Here it is…40 days until the next presidential election.
I have enjoyed blogging on Seeing Gray in a World of Black and White* but it seems as if I have been on this book forever. Finally, I have crossed the threshold into part III: “Politics and Ethics in the Center,” the last part of the book.
My plan is to write on the current state of politics from the point of view of a Christian seeking peace [using the book as my springboard] and I plan to have the book wrapped up by November 8. Then we will begin a new book, maybe on prayer, maybe on healing [not sure yet]. I suspect [as a nation] we will need prayer and healing after November 8.
Some of you may have wondered why I would pick a book like this. I am going to explain myself by being blunt: too many people in our world today see life in a polarized way. They see their perspective as the right perspective and anyone not having their viewpoint is wrong. They see the world as black and white.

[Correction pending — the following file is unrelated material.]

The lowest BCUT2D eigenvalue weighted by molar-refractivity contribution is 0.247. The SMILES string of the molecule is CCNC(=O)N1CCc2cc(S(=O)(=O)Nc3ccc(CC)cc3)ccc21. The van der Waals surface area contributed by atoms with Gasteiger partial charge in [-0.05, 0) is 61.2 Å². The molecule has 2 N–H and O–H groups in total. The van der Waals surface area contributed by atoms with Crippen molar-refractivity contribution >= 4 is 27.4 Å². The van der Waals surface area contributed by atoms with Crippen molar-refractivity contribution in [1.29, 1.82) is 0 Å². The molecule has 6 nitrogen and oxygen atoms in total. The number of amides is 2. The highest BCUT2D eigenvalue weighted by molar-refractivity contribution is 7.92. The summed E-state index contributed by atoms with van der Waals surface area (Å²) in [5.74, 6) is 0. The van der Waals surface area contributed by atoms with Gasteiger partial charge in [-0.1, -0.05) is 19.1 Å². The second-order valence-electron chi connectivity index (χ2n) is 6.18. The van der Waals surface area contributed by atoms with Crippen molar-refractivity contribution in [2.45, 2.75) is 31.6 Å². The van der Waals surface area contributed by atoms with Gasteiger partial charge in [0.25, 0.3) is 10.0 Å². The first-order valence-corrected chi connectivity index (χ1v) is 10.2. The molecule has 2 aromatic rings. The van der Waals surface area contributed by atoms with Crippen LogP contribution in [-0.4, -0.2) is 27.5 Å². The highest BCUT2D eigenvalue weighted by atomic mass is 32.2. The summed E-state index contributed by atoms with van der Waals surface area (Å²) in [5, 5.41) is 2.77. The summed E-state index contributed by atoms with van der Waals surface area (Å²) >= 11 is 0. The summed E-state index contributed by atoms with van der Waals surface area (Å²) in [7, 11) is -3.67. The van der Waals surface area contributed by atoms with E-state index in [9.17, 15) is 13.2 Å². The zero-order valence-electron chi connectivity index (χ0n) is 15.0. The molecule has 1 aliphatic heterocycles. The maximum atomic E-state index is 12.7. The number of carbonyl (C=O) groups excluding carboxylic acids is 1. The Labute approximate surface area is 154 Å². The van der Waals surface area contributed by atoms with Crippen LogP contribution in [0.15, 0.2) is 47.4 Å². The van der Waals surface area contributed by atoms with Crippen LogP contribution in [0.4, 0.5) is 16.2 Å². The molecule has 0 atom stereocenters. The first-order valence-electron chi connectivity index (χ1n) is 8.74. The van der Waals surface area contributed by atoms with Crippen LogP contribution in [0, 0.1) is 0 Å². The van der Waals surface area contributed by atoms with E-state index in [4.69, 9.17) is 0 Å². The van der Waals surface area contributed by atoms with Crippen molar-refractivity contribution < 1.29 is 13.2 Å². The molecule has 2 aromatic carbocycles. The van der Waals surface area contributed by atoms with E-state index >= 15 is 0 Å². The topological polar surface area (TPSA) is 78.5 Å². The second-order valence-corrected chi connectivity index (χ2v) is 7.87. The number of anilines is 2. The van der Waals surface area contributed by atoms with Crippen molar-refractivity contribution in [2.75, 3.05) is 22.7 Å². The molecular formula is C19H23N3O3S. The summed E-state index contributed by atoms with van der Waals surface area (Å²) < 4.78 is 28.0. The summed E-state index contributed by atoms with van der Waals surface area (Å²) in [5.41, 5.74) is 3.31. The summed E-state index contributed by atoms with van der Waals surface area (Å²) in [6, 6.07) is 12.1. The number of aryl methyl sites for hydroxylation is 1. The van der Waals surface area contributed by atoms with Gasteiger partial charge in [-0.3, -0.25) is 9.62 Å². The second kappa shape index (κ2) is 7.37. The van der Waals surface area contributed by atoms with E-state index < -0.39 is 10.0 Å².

How did we get this way?
I am going to present three of my theories, knowing you may discard them outright. They are only personal theories, attempts to explain behavior and of course they are not scientific.
Information Overload: Today we have so much media exposure. We are bombarded by messages all day long. How do we cut through all the stuff that is tossed our way through TV, computers, phones? We usually latch on to the information that grabs our attention. Media people know that the most sensational presentation of information will have an impact. That is why they put so many BREAKING NEWS reports on television today. News does flow faster than it did in the past because so many of us are connected to media and so many of us connected people have a way to film something and post something but we must keep this in mind: all news is not BREAKING. When we hear the sensational, we attend to the sensational at the expense of other things that are happening in our world.